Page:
First among the youth of Virginia, who hastened to the standard of his country, on the rupture between Great Britain and her colonies, and, as captain of infantry at York Island and in New Jersey he shared the difficulties, the danger and the glories of that period; in the attack at Trenton he received a musket ball through his hand. With the rank of major he returned to South Carolina where he served with General Lincoln and experienced, with some flashes of good fortune, two severe blows. As Lieuteuant Colonel under Brigadier General Morgan, he was highly useful and carried by an extraordinary stratagem the fort at Rudgley's. At the battle of the Cowpens, he acquired fresh laurels and greatly assisted in embarrassing the British in their attempts to force Green to battle and cut off his supplies. He was distinguished throughout the arduous campaign of 1781, always at his post, decided, firm and brave, courting danger and contemning difficulty; and bore a principal part in the battles of Guilford, Hobkick's Hill and Eutew, where he was made prisoner. [P. 22.]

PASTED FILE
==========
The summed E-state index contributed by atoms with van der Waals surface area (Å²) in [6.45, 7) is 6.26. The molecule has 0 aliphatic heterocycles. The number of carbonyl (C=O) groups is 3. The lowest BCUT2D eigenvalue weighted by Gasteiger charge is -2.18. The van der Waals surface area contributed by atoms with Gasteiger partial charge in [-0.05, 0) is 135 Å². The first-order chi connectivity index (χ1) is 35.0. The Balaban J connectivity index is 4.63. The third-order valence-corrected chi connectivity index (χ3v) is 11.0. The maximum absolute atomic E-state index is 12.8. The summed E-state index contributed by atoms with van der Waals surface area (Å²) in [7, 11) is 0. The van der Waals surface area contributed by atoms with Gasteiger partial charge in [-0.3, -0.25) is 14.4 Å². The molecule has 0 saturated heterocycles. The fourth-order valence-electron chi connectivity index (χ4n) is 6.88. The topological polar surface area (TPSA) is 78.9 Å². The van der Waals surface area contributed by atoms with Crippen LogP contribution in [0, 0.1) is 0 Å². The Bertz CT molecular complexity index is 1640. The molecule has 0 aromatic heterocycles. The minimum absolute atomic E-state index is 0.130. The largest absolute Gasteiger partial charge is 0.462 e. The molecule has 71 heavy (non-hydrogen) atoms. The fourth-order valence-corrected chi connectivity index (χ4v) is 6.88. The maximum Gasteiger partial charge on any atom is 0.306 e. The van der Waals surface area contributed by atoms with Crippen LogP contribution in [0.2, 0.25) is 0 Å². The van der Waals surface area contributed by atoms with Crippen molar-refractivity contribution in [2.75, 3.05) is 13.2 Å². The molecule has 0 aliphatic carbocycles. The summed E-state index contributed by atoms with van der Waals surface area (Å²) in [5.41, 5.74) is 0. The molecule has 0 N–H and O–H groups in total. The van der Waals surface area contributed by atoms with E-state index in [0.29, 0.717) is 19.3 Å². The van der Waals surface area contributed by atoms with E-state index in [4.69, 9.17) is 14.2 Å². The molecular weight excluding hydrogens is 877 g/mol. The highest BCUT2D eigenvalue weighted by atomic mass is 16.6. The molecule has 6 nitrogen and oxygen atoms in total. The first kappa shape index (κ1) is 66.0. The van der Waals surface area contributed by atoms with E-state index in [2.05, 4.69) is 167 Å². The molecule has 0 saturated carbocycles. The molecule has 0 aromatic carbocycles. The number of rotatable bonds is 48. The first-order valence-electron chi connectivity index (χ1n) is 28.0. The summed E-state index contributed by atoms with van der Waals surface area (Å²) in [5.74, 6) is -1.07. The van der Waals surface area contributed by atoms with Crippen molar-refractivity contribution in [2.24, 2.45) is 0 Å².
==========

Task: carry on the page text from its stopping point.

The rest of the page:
Historical Catalogue of the Paintings in the Philadelphia Museum consisting chiefly of Portraits of Revolutionary Patriots and other distinguished characters. 1813.